I got back to the hotel and was fairly hungry, so I packed some things and rode into town. When we were doing the lagoon boat cruise yesterday, the captain was telling us a story of how McDonald’s and KFC wanted to bring their restaurants to the island, but they were rejected. The government decided that they didn’t need them here and they would have just taken money out of the island. Instead local restaurants popped up and they put they’re own spin on things. In town I saw a sign for “Raro Fried Chicken” and there are heaps of burger places around. The captain said if you want a good burger, to go to Palace Takeaway and every Wednesday is happy hour (all day) where every burger is only $3.50. He also said, ask for a Palace Burger - he says it’s like having all the burgers you’ve ever had in one and it’s as tall as a mountain!

On the way in, I saw the Palace Takeaway shop and there were heaps of people there, so I thought I’d give it a go (although I’m not keen on trying the Palace Burger! I’ve already put on weight on this trip) I was pretty hungry though, so I got a meal that had a cheese burger, chips and a drink. This means I paid more than $3.50, but the whole lot only cost $11, much cheaper than a grocery run!

I sat at the benches with the pier on one side and a great view of the mountain on the other. There was a lot of clouds slowly moving over the mountain covering the peaks, it looked awesome!

The burger was pretty good, the buns tasted like they were fresh from the bakery and the cheese was nicer than the processed cheese from McDonald’s.

Looking at all that cloud, it reminded me that I wanted to buy a raincoat, just a light spray jacket that would save my clothes from being drenched when I’m riding the scooter in the rain, so I did some shopping around. I went to the only three clothing stores I could find, but apart from an extra large “Island size” one (shop assistant’s words, not mine), I didn’t come across any light jackets.

I went to the grocery store to buy some supplies and headed back to the hotel to have a shower. I had a chat with the office staff and almost booked the party bus for tonight, but I have a pretty early start tomorrow so I booked it for Friday instead. They also made a suggestion for dinner tonight at a place called Waterline which isn’t too far from here, so they booked me in.

I realised I left some groceries back at the store, the weather was looking pretty gloomy, but I thought if I go, I should go right away, so I jumped on the scooter and went back. About half way there the rain had started, but I kept going and even though the shop had closed, I was actually able to get my groceries back! They opened the door for me and found my bag at a register for me.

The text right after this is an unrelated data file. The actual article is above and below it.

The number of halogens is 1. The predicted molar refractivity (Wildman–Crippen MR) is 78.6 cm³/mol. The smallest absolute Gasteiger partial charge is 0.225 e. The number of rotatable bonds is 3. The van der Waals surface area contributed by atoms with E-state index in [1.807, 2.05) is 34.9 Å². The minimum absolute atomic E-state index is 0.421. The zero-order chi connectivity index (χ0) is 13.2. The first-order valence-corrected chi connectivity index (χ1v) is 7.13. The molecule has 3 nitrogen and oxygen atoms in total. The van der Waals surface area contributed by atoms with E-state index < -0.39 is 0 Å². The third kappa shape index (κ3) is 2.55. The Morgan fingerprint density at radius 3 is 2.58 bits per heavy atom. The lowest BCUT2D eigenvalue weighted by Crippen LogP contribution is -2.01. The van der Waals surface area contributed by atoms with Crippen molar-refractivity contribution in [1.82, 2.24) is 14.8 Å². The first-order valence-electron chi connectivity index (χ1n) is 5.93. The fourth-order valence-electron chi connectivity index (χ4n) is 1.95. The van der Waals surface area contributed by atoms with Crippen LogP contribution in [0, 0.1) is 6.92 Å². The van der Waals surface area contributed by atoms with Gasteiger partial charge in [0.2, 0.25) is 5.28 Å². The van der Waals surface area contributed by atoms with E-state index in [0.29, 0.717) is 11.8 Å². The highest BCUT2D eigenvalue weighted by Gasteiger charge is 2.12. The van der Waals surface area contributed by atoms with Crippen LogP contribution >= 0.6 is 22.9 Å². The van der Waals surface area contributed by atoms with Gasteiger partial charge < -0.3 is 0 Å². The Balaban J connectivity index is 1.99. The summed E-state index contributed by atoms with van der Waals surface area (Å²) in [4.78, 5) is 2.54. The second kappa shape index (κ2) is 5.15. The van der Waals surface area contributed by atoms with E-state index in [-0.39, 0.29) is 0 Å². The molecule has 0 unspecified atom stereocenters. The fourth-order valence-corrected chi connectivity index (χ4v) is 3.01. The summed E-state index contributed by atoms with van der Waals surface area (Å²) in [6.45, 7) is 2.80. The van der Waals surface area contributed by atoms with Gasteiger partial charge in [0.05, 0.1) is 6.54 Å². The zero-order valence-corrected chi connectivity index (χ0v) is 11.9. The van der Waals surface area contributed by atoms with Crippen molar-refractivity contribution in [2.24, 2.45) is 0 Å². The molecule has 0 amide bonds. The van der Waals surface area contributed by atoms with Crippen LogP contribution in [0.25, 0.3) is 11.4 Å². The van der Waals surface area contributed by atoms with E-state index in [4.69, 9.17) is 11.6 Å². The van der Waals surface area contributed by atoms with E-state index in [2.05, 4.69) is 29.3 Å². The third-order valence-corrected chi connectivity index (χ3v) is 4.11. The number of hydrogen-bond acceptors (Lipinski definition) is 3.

I got pretty wet on the way back and happened to go past the place I was booked in for dinner. I thought about stopping there to get out of the rain, but I would have been 45 minutes early so I continued home. When I got there, I put groceries away and relaxed for a bit before heading back out into the rain.

The one thing to remember when looking for a place that you’ve never been to in Rarotonga is to go down the driveways, even though it looks like you’re going into someone’s house, everything is on the beach side rather than the road side!

The restaurant is really nice, even though it was raining and the roof was leaking. I ordered a beer and took a seat, there was a duet playing soft mellow music in the background and the waiter noticed I was by myself and even stopped for a bit of a chat.

I ordered a “pork bagger”, which is a pork fillet cut in half and stuffed with button mushrooms and bacon cooked in truffle oil and butter, then sealed and fried with a light crumbed coating.

The food was delicious and the waiter was happy to go through the process of how I could make it at home. Eventually the dessert menu came out and I thought I’d treat myself to a apple crumble. It had ice cream on the top and I assumed the apple part at the bottom would be warm, but it was really hot. Despite almost burning myself, it was delicious!

As I was on my way out, I got a tap on the shoulder and the neighbors from the hotel were also there. I had a bit of a chat and then jumped on the scooter for the ride back to the the rain.